Table of Contents


These are the main resources used by Gobblin Metrics:

  • CPU time for updating metrics: scales with number of metrics and frequency of metric update
  • CPU time for metric emission and lifecycle management: scales with number of metrics and frequency of emission
  • Memory for storing metrics: scales with number of metrics and metric contexts
  • I/O for reporting metrics: scales with number of metrics and frequency of emission
  • External resources for metrics emission (e.g. HDFS space, Kafka queue space, etc.): scales with number of metrics and frequency of emission

This page focuses on the CPU time for updating metrics, as these updates are usually in the critical performance path of an application. Each metric requires bounded memory, and having a few metrics should have no major effect on memory usage. Metrics and Metric Contexts are cleaned when no longer needed to further reduce this impact. Resources related to metric emission can always be reduced by reporting fewer metrics or decreasing the reporting frequency when necessary.

How to interpret these numbers

This document provides maximum QPS achievable by Gobblin Metrics. If the application attempts to update metrics at a higher rate than this, the metrics will effectively throttle the application. If, on the other hand, the application only updates metrics at 10% or less of the maximum QPS, the performance impact of Gobblin Metrics should be minimal.

What if I need larger QPS?

If your application needs larger QPS, the recommendation is to batch metrics updates. Counters and Meters offer the option to increase their values by multiple units at a time. Histograms and Timers don't offer this option, but for very high throughput applications, randomly registering for example only 10% of the values will not affect statistics significantly (although you will have to adjust timer and histogram counts manually).

Update Metrics Performance

Metric updates are the most common interaction with Gobblin Metrics in an application. Every time a counter is increased, a meter is marked, or entries are added to histograms and timers, an update happens. As such, metric updates are the most likely to impact application performance.

We measured the max number of metric updates that can be executed per second. The performance of different metric types is different. Also, the performance of metrics depends on the depth in the Metric Context tree at which they are created. Metrics in the Root Metric Context are the fastest, while metrics deep in the tree are slower because they have to update all ancestors as well. The following table shows reference max QPS in updates per second as well as the equivalent single update delay in nanoseconds for each metric type in a i7 processor:

Metric Root level Depth: 1 Depth: 2 Depth: 3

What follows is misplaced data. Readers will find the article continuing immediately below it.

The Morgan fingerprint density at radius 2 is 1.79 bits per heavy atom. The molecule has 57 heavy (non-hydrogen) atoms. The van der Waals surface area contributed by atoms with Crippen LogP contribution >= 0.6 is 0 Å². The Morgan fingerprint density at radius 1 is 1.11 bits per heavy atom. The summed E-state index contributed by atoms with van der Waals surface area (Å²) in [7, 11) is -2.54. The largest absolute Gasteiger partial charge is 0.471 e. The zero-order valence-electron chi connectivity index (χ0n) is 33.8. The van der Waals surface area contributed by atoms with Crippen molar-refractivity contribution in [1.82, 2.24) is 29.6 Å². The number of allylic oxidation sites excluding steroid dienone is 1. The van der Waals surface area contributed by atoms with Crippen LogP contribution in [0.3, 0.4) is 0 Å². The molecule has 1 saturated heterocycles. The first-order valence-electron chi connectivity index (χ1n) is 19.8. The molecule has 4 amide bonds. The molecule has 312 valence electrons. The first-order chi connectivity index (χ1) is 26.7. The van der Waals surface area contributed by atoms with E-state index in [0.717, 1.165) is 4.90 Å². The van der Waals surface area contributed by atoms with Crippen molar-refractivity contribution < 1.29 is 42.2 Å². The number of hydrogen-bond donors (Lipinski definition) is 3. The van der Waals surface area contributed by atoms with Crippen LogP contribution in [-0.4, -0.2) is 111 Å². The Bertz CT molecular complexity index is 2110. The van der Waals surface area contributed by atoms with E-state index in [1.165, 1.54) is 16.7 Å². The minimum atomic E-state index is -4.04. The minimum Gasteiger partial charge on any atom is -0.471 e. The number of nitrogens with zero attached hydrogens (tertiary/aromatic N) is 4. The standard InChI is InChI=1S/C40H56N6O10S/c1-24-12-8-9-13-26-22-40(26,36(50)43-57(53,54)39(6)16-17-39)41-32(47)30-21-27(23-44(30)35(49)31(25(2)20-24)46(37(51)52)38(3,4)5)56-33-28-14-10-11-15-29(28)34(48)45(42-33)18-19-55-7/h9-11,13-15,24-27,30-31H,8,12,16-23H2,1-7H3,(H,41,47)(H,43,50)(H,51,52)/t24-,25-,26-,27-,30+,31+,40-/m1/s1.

Counter 76M (13ns) 39M (25ns) 29M (34ns) 24M (41ns)
Meter 11M (90ns) 7M (142ns) 4.5M (222ns) 3.5M (285ns)
Histogram 2.4M (416ns) 2.4M (416ns) 1.8M (555ns) 1.3M (769ns)
Timer 1.4M (714ns) 1.4M (714ns) 1M (1us) 1M (1us)

Multiple metric updates per iteration

If a single thread updates multiple metrics, the average delay for metric updates will be the sum of the delays of each metric independently. For example, if each iteration the application is updating two counters, one timer, and one histogram at the root metric context level, the total delay will be 13ns + 13ns + 416ns + 714ns = 1156ns for a max QPS of 865k.


Updating metrics with different names can be parallelized efficiently, e.g. different threads updating metrics with different names will not interfere with each other. However, multiple threads updating metrics with the same names will interfere with each other, as the updates of common ancestor metrics are synchronized (to provide with auto-aggregation). In experiments we observed that updating metrics with the same name from multiple threads increases the maximum QPS sub-linearly, saturating at about 3x the single threaded QPS, i.e. the total QPS of metrics updates across any number of threads will not go about 3x the numbers shown in the table above.

On the other hand, if each thread is updating multiple metrics, the updates might interleave with each other, potentially increasing the max total QPS. In the example with two counters, one timer, and one histogram, one thread could be updating the timer while another could be updating the histogram, reducing interference, but never exceeding the max QPS of the single most expensive metric. Note that there is no optimization in code to produce this interleaving, it is merely an effect of synchronization, so the effect might vary.

Running Performance Tests

To run the performance tests

cd gobblin-metrics
../gradlew performance

After finishing, it should create a TestNG report at build/gobblin-metrics/reports/tests/packages/gobblin.metrics.performance.html. Nicely printed performance results are available on the Output tab.